DIY Home Improvement Forum banner

1 - 7 of 7 Posts

·
Doing it myself
Joined
·
3,838 Posts
Discussion Starter #1
Just wondering. This house has 4 but we never use them.

:huh::eek:
 

·
Licensed electrician
Joined
·
13,387 Posts
How many volts and watts are the heaters?
 

·
Doing it myself
Joined
·
3,838 Posts
Discussion Starter #3
I wish I could answer that, and i figured that would be the first response that I got. :)


I've tried looking for a data plate on them, but there isn't one anywhere that is accessible. Without removing the unit from the wall completely and checking the back and the bottom, I am at a loss.

Is it common to have multiple heaters on a circuit?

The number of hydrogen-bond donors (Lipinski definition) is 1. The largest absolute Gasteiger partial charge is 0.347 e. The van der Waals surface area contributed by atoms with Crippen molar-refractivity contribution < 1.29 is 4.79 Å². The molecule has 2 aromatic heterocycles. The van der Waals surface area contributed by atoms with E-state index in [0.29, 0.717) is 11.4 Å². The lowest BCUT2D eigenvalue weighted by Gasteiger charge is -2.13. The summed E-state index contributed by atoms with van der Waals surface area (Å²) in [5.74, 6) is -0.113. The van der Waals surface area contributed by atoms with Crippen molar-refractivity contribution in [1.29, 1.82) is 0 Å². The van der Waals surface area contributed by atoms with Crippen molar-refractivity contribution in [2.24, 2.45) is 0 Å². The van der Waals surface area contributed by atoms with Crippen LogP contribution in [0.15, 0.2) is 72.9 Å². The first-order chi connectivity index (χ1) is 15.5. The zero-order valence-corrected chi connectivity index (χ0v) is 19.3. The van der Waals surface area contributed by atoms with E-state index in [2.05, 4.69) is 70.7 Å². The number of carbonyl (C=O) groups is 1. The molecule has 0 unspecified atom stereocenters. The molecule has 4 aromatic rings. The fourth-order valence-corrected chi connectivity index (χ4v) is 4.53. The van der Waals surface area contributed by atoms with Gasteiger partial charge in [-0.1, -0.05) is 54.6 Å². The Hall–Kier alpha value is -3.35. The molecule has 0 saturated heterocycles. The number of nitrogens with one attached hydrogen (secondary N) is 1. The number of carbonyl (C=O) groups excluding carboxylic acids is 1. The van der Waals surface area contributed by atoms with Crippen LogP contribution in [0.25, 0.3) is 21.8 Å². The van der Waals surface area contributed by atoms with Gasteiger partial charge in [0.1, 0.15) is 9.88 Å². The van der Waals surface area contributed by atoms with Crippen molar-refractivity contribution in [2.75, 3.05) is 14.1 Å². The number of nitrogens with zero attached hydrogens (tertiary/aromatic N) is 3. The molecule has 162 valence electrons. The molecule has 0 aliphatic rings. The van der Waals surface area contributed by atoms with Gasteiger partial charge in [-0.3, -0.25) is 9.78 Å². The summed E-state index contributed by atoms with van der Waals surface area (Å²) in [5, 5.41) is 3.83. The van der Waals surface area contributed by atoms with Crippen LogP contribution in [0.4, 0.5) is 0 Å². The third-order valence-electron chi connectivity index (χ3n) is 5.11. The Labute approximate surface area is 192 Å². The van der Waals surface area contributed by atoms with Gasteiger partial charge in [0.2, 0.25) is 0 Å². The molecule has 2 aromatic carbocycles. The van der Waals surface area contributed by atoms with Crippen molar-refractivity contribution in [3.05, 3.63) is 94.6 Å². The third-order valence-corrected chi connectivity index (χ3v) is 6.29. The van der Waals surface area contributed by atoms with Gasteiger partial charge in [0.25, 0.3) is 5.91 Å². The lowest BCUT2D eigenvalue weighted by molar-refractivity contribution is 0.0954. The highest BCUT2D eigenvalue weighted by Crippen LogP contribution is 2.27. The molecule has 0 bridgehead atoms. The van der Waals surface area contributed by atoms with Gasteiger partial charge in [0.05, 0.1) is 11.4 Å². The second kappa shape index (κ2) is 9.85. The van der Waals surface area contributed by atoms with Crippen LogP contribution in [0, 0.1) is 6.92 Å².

·
Licensed electrician
Joined
·
13,387 Posts
I would not have a problem with multiple heaters on one circuit.

Typically baseboard heaters are 250 watts per foot.

For example a 4 footer would be 1000 watts. 1000/240 = just over 4 amps or just over 8 at 120 volts.
 

·
Doing it myself
Joined
·
3,838 Posts
Discussion Starter #5
Sounds like I am in the clear here then. Someday I would like to put in a heat pump system anyway.
 

·
Registered
Joined
·
9,021 Posts
u could use a clamp on ammeter to measure the current draw. Use the same usual amperage ratings, such as 15 amps for 14 gauge wires, for either 120 or 240 volt heaters. The actual total draw must be 80% or less of the wire rating since heaters are "continuous" loads. The full wire rating is based on "intermittent" loads, things not expected to be drawing continuously for more than an hour or so.
 

·
Licensed electrician
Joined
·
13,387 Posts
The NEC defines continuous as 3 hours or more. Two hours 59 minutes, 59 seconds and off would be non-continuous.
 
1 - 7 of 7 Posts
Top